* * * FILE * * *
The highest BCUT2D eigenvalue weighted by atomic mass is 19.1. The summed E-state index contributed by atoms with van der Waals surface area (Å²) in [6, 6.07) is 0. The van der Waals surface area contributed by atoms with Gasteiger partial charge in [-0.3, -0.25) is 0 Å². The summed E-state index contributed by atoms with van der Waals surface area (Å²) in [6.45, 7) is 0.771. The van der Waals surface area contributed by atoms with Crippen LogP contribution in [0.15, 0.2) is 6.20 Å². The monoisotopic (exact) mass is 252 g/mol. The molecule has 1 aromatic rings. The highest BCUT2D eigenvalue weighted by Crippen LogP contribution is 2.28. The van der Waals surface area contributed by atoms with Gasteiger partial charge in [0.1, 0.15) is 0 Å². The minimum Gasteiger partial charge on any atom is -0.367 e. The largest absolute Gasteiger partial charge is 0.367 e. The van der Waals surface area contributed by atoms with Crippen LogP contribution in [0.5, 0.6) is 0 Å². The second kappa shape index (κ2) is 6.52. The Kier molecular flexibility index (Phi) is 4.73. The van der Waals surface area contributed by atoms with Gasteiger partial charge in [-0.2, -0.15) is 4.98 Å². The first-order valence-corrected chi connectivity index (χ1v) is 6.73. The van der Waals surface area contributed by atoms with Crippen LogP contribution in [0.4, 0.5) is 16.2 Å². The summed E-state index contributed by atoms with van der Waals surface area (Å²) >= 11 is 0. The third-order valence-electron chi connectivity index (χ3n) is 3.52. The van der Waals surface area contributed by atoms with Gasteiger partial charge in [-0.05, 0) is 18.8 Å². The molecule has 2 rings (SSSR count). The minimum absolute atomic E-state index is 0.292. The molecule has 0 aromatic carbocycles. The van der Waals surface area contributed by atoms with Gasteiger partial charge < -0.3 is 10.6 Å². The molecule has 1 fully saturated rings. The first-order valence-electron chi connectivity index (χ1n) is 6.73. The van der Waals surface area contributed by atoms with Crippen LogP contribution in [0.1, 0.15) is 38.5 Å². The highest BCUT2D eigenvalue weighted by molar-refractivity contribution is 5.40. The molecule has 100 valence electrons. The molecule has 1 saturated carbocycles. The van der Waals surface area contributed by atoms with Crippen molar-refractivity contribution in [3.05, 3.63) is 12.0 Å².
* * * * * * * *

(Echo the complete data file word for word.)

The highest BCUT2D eigenvalue weighted by atomic mass is 19.1. The summed E-state index contributed by atoms with van der Waals surface area (Å²) in [6, 6.07) is 0. The van der Waals surface area contributed by atoms with Gasteiger partial charge in [-0.3, -0.25) is 0 Å². The summed E-state index contributed by atoms with van der Waals surface area (Å²) in [6.45, 7) is 0.771. The van der Waals surface area contributed by atoms with Crippen LogP contribution in [0.15, 0.2) is 6.20 Å². The monoisotopic (exact) mass is 252 g/mol. The molecule has 1 aromatic rings. The highest BCUT2D eigenvalue weighted by Crippen LogP contribution is 2.28. The van der Waals surface area contributed by atoms with Gasteiger partial charge in [0.1, 0.15) is 0 Å². The minimum Gasteiger partial charge on any atom is -0.367 e. The largest absolute Gasteiger partial charge is 0.367 e. The van der Waals surface area contributed by atoms with Crippen LogP contribution in [0.5, 0.6) is 0 Å². The second kappa shape index (κ2) is 6.52. The Kier molecular flexibility index (Phi) is 4.73. The van der Waals surface area contributed by atoms with Gasteiger partial charge in [-0.2, -0.15) is 4.98 Å². The first-order valence-corrected chi connectivity index (χ1v) is 6.73. The van der Waals surface area contributed by atoms with Crippen LogP contribution in [0.4, 0.5) is 16.2 Å². The summed E-state index contributed by atoms with van der Waals surface area (Å²) >= 11 is 0. The third-order valence-electron chi connectivity index (χ3n) is 3.52. The van der Waals surface area contributed by atoms with Gasteiger partial charge in [-0.05, 0) is 18.8 Å². The molecule has 2 rings (SSSR count). The minimum absolute atomic E-state index is 0.292. The molecule has 0 aromatic carbocycles. The van der Waals surface area contributed by atoms with Gasteiger partial charge < -0.3 is 10.6 Å². The molecule has 1 fully saturated rings. The first-order valence-electron chi connectivity index (χ1n) is 6.73. The van der Waals surface area contributed by atoms with Crippen LogP contribution in [0.1, 0.15) is 38.5 Å². The highest BCUT2D eigenvalue weighted by molar-refractivity contribution is 5.40. The molecule has 100 valence electrons. The molecule has 1 saturated carbocycles. The van der Waals surface area contributed by atoms with Crippen molar-refractivity contribution in [3.05, 3.63) is 12.0 Å².